14 Apr 2016
We begin the session with a review of a central practice in shamatha, mindfulness of breathing. Despite being so simple, mindfulness of breathing has its profundity validated, for instance, by being the practice the Buddha did both on the night of his awakening, and also at the time he entered his parinirvana. Alan went on to emphasize the importance of relaxation, namely in the body, with some comments about the key role that exploring, and developing the capacity to practice in shavasana, can have on the shamatha path. He then proceeded to explore the relationship, and feedback loop, existing between the key qualities developed in shamatha: relaxation, stability and vividness.
The meditation, on mindfulness of breathing, was not guided.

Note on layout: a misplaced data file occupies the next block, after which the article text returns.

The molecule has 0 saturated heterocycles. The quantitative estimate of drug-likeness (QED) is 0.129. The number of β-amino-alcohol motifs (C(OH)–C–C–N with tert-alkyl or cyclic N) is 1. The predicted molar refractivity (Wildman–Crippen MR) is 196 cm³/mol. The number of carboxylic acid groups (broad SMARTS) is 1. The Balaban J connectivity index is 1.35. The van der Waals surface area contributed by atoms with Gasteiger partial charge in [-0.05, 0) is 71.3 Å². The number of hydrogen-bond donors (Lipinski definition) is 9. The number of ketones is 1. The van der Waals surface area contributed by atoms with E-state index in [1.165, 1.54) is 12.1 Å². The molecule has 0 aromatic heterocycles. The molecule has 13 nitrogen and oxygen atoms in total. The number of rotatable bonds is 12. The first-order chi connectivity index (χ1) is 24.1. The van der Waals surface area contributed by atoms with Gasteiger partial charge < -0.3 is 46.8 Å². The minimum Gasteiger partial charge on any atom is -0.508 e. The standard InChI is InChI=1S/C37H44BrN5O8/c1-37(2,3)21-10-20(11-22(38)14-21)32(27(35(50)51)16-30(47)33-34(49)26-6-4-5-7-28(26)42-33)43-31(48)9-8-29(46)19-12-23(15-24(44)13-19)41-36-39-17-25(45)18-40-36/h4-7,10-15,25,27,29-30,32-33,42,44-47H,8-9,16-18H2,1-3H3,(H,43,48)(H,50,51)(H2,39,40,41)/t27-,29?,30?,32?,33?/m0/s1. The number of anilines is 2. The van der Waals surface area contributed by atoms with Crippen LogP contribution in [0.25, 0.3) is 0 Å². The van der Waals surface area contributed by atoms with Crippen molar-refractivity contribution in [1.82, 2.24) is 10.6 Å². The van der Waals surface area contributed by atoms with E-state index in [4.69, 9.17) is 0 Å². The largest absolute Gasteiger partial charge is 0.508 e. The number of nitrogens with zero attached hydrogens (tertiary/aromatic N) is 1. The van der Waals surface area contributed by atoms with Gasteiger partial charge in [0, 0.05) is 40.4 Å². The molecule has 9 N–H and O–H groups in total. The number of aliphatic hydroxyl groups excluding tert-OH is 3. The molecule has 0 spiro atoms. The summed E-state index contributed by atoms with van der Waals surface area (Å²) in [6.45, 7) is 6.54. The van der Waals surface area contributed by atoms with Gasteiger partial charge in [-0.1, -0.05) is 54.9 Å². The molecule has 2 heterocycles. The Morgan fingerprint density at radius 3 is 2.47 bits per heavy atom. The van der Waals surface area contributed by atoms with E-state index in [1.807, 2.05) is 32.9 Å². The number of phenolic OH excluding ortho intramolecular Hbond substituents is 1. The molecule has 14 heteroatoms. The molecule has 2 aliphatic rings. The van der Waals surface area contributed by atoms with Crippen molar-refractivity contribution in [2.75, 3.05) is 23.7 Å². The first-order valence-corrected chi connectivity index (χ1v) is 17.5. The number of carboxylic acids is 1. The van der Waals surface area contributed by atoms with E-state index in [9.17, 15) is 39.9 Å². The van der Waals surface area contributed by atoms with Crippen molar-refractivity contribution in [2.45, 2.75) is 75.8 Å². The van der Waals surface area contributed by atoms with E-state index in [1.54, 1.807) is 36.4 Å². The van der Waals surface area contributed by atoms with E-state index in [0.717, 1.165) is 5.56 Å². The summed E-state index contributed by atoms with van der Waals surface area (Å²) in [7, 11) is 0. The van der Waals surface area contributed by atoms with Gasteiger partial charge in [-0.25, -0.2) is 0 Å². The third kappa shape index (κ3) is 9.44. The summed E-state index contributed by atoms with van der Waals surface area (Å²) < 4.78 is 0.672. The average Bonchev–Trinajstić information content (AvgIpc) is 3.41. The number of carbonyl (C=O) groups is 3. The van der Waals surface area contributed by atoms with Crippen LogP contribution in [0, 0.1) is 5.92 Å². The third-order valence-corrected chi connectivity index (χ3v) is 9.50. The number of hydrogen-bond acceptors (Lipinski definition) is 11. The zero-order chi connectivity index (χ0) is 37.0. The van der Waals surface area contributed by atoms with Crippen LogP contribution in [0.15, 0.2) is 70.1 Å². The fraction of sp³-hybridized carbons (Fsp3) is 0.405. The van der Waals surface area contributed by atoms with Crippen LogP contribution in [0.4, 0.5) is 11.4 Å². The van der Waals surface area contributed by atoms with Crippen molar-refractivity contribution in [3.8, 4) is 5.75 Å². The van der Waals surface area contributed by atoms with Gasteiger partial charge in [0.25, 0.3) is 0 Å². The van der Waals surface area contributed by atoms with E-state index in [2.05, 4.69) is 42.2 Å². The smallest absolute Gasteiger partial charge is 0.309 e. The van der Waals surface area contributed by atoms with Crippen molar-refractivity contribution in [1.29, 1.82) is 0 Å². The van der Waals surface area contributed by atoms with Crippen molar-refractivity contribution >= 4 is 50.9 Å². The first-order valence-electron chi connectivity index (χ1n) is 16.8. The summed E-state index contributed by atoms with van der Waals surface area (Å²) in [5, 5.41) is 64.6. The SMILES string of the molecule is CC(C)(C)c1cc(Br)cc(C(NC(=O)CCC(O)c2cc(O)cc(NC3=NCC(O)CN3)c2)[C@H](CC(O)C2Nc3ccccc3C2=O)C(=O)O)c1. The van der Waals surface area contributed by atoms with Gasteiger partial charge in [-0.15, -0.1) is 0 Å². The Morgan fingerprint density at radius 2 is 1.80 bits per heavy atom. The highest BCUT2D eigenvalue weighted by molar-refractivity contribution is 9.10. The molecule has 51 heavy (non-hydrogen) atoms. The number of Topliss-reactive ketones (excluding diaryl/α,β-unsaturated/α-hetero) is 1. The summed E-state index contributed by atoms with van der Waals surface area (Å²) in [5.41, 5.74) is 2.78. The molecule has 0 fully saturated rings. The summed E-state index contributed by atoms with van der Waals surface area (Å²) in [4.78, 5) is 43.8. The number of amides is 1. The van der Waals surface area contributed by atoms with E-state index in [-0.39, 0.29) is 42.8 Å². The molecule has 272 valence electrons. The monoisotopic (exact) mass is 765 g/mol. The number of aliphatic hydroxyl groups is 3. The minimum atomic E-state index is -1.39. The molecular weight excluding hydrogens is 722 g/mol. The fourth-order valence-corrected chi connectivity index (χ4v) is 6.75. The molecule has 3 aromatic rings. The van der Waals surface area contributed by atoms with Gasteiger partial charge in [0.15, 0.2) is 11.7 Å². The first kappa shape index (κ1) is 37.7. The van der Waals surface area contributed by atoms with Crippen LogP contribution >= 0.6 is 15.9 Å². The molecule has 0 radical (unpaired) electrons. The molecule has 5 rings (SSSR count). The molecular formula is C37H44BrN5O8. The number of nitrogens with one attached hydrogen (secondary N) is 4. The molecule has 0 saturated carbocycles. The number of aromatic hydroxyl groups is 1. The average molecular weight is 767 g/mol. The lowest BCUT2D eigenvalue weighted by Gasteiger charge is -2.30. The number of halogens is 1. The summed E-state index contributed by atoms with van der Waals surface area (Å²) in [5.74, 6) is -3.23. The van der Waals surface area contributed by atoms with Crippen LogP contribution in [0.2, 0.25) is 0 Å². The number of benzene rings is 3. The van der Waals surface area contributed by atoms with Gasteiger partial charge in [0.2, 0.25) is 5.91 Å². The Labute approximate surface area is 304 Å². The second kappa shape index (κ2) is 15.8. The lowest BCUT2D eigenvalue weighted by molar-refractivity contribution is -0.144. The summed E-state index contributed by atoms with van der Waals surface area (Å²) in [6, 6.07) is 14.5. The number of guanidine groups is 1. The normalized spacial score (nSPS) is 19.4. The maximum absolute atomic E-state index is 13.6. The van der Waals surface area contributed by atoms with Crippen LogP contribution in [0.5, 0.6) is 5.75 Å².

After the meditation, we began analyzing a new text: chapter fifteen of Karma Chagmé’s “Great Commentary to Buddhahood in the Palm of Your Hand”, which is on shamatha. This was the first text that Gyatrul Rinpoche taught back in the beginning of the 90’s, for which Alan served as his interpreter. We explored the initial section of the text, that sums up authoritative views (Shantideva, Atisha, Nagarjuna, the Buddha) on the importance of shamatha on the Buddhist path. (A note for those listening by podcast: this text has not yet been published, so if you’re interested in getting a copy to follow the discussions on the retreat, please contact the Santa Barbara Institute).
The session ends with a passionate critique by Alan on the relatively low importance given to shamatha by some modern “teachers” in the vipassana movement, and the critical consequences that such misleading approach can have for those seeking a genuine path to liberation.
The meditation is silent (not recorded).
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